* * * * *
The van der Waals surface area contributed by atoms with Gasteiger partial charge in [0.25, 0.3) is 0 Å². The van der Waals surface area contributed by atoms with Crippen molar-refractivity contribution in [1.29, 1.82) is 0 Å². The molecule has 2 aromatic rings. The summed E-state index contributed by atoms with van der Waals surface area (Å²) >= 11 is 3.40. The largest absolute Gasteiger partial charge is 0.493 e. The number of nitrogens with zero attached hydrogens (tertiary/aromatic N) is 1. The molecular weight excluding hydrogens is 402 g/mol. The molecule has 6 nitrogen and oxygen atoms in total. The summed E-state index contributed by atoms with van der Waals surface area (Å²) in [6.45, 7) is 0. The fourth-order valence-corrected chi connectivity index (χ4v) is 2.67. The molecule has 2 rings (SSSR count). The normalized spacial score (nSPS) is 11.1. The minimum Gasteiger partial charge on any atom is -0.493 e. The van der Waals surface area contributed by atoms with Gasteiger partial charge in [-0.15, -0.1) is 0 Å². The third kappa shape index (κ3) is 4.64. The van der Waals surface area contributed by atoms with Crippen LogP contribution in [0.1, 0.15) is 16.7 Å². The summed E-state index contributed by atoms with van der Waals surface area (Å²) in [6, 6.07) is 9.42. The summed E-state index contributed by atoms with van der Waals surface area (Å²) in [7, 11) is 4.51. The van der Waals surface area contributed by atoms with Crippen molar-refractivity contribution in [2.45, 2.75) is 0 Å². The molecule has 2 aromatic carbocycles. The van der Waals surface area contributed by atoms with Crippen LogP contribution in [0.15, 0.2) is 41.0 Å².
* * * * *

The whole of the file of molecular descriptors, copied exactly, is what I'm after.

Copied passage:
The van der Waals surface area contributed by atoms with Gasteiger partial charge in [0.25, 0.3) is 0 Å². The van der Waals surface area contributed by atoms with Crippen molar-refractivity contribution in [1.29, 1.82) is 0 Å². The molecule has 2 aromatic rings. The summed E-state index contributed by atoms with van der Waals surface area (Å²) >= 11 is 3.40. The largest absolute Gasteiger partial charge is 0.493 e. The number of nitrogens with zero attached hydrogens (tertiary/aromatic N) is 1. The molecular weight excluding hydrogens is 402 g/mol. The molecule has 6 nitrogen and oxygen atoms in total. The summed E-state index contributed by atoms with van der Waals surface area (Å²) in [6.45, 7) is 0. The fourth-order valence-corrected chi connectivity index (χ4v) is 2.67. The molecule has 2 rings (SSSR count). The normalized spacial score (nSPS) is 11.1. The minimum Gasteiger partial charge on any atom is -0.493 e. The van der Waals surface area contributed by atoms with Gasteiger partial charge in [-0.15, -0.1) is 0 Å². The third kappa shape index (κ3) is 4.64. The van der Waals surface area contributed by atoms with Crippen LogP contribution in [0.1, 0.15) is 16.7 Å². The summed E-state index contributed by atoms with van der Waals surface area (Å²) in [6, 6.07) is 9.42. The summed E-state index contributed by atoms with van der Waals surface area (Å²) in [7, 11) is 4.51. The van der Waals surface area contributed by atoms with Crippen molar-refractivity contribution in [2.45, 2.75) is 0 Å². The molecule has 2 aromatic carbocycles. The van der Waals surface area contributed by atoms with Crippen LogP contribution in [0.15, 0.2) is 41.0 Å².